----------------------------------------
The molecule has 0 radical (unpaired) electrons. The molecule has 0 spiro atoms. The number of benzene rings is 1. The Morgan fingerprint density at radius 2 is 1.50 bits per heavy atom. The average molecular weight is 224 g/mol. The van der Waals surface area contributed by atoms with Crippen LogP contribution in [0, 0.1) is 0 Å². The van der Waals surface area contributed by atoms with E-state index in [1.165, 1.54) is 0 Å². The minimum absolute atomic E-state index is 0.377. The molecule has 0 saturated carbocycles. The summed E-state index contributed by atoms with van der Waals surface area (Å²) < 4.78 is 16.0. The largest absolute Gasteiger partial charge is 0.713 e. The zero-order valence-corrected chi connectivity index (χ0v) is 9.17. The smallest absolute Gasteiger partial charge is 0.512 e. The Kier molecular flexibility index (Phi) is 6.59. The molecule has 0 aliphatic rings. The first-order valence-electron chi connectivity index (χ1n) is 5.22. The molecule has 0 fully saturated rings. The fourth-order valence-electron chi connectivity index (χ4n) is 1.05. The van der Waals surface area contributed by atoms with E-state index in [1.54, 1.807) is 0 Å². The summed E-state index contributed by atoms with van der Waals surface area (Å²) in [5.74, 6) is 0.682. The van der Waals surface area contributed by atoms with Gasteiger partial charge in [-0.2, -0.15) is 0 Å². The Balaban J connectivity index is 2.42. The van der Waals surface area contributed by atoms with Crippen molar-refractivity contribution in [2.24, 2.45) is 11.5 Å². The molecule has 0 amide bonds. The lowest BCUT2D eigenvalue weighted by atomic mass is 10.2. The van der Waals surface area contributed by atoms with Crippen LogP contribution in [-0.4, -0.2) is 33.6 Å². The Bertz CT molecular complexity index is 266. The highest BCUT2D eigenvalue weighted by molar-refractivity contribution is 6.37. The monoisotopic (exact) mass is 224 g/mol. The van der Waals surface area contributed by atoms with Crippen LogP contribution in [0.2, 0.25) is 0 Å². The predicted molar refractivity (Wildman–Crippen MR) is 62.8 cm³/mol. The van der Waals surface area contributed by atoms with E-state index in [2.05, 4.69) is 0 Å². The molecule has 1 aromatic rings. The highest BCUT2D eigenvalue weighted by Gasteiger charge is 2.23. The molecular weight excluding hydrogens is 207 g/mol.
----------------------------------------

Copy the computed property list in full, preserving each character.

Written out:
The molecule has 0 radical (unpaired) electrons. The molecule has 0 spiro atoms. The number of benzene rings is 1. The Morgan fingerprint density at radius 2 is 1.50 bits per heavy atom. The average molecular weight is 224 g/mol. The van der Waals surface area contributed by atoms with Crippen LogP contribution in [0, 0.1) is 0 Å². The van der Waals surface area contributed by atoms with E-state index in [1.165, 1.54) is 0 Å². The minimum absolute atomic E-state index is 0.377. The molecule has 0 saturated carbocycles. The summed E-state index contributed by atoms with van der Waals surface area (Å²) < 4.78 is 16.0. The largest absolute Gasteiger partial charge is 0.713 e. The zero-order valence-corrected chi connectivity index (χ0v) is 9.17. The smallest absolute Gasteiger partial charge is 0.512 e. The Kier molecular flexibility index (Phi) is 6.59. The molecule has 0 aliphatic rings. The first-order valence-electron chi connectivity index (χ1n) is 5.22. The molecule has 0 fully saturated rings. The fourth-order valence-electron chi connectivity index (χ4n) is 1.05. The van der Waals surface area contributed by atoms with E-state index in [1.54, 1.807) is 0 Å². The summed E-state index contributed by atoms with van der Waals surface area (Å²) in [5.74, 6) is 0.682. The van der Waals surface area contributed by atoms with Gasteiger partial charge in [-0.2, -0.15) is 0 Å². The Balaban J connectivity index is 2.42. The van der Waals surface area contributed by atoms with Crippen molar-refractivity contribution in [2.24, 2.45) is 11.5 Å². The molecule has 0 amide bonds. The lowest BCUT2D eigenvalue weighted by atomic mass is 10.2. The van der Waals surface area contributed by atoms with Crippen LogP contribution in [-0.4, -0.2) is 33.6 Å². The Bertz CT molecular complexity index is 266. The highest BCUT2D eigenvalue weighted by molar-refractivity contribution is 6.37. The monoisotopic (exact) mass is 224 g/mol. The van der Waals surface area contributed by atoms with Crippen LogP contribution in [0.2, 0.25) is 0 Å². The predicted molar refractivity (Wildman–Crippen MR) is 62.8 cm³/mol. The van der Waals surface area contributed by atoms with E-state index in [2.05, 4.69) is 0 Å². The molecule has 1 aromatic rings. The highest BCUT2D eigenvalue weighted by Gasteiger charge is 2.23. The molecular weight excluding hydrogens is 207 g/mol.